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Indo-European
Anatolian Hittite | Luvian | Palaic | Lycian | Lydian | Carian
Greek Attic Greek | Greek Dialects
Indo-Iranian Sanskrit | Middle Indic | Old Persian | Avestan | Pahlavi
Italic Latin | Old Latin | Oscan | Umbrian | Venetic
Celtic Continental Celtic
Germanic Gothic | Ancient Nordic

Indo-European is the most recent common ancestor to the largest group of modern languages. From India to Britain and the Americas, the descendants of this mother tongue are still spoken and evolving. In ancient times, the Indo-European languages were similarly diverse, being composed of several branches that spanned over Asia and Europe. These were the Anatolian, Indo-Iranian, Greek, Italic, Celtic, Germanic, and Armenian branches. The Tocharian, Balto-Slavic, and Albanian branches are only attested too recently to be considered ancient language groups.

These various branches all broke off from a "proto-tongue" around the middle of the fifth millennium BC. This Proto-Indo-European language (PIE), although completely unattested, has been reconstructed by linguists using the Comparative Method. Upon breaking away from PIE, the language groups went through complex changes, generally involving the simplification of the complex phonological and morphological qualities of the mother tongue. What distinguishes members of post-PIE language groups is their shared innovations, that is, the modifications to PIE that they share. However, all of the groups are known to have evolved from PIE due to their shared retentions, or those qualities of the mother tongue that they retained. These specific innovations are described in the respective language group pages.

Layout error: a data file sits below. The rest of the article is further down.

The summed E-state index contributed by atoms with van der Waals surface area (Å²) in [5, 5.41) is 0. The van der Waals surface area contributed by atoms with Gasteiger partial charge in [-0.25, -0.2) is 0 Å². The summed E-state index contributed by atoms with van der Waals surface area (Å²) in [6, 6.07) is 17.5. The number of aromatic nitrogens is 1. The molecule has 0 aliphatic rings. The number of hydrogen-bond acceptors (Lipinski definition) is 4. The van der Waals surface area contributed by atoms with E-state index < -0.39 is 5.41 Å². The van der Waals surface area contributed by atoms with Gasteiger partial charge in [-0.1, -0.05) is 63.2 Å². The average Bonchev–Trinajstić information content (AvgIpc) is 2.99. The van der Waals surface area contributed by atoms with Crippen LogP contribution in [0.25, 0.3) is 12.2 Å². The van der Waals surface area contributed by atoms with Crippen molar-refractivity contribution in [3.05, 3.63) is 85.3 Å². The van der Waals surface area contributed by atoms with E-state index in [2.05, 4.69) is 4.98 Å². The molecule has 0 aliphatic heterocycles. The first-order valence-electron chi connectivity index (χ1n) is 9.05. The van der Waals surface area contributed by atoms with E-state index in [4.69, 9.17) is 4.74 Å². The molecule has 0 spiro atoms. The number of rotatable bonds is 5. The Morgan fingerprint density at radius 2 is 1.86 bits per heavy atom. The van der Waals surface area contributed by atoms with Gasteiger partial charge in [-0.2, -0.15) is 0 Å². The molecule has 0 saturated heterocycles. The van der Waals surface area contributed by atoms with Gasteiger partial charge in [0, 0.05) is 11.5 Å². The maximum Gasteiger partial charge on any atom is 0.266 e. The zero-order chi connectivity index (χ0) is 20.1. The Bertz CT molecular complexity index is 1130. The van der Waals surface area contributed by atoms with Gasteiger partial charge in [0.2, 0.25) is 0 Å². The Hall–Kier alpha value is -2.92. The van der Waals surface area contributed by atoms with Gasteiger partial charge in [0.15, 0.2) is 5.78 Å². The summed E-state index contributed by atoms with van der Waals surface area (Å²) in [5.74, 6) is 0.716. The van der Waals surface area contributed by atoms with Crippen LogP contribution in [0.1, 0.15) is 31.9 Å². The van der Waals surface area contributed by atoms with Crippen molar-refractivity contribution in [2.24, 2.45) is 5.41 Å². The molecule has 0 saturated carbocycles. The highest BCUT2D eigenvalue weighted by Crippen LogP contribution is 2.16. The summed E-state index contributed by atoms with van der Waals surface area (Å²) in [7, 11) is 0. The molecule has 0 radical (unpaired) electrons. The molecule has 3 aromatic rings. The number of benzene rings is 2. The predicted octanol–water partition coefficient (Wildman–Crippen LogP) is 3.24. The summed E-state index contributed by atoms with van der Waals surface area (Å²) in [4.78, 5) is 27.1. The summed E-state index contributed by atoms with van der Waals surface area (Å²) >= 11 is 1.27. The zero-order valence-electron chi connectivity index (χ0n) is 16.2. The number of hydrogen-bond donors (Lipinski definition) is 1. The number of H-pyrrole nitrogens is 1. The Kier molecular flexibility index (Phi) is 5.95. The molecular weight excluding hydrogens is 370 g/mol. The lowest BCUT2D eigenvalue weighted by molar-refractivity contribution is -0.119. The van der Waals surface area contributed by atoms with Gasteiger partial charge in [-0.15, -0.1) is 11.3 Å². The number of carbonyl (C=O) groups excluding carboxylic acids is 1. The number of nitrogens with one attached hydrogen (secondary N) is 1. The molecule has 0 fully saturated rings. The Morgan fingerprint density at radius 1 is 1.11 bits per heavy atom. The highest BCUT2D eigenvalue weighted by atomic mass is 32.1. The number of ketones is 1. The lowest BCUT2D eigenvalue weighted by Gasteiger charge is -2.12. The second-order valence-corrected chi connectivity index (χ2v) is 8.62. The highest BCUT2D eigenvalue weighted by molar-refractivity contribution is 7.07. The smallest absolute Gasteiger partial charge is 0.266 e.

Two important phonological innovations that span over several groups categorize two "sections" of the PIE daughter languages. One is the Centum (Latin for 100) group, which includes the Anatolian, Greek, Italic, and Celtic languages, and the other is Satem (Avestan for 100) group, which includes the Indo-Iranian and Armenian groups. In PIE, there was a set of dorsal consonants including pure velars, palatovelars, and labiovelars (see Glossary for terminology). In the Satem languages, the labiovelars merged into the pure velars, and the palatalized velars became fricatives and affricatives produced at the front of the mouth. Thus, PIE *ḱm̥tóm became Avestan satem, with the palatovelar "k" becoming an alveolar voiceless fricative. The Centum groups, on the other hand, merged the palatovelars into the pure velars and kept the labiovelars (e.g. "qu" in English). The result is the pure velar "k" in centum.

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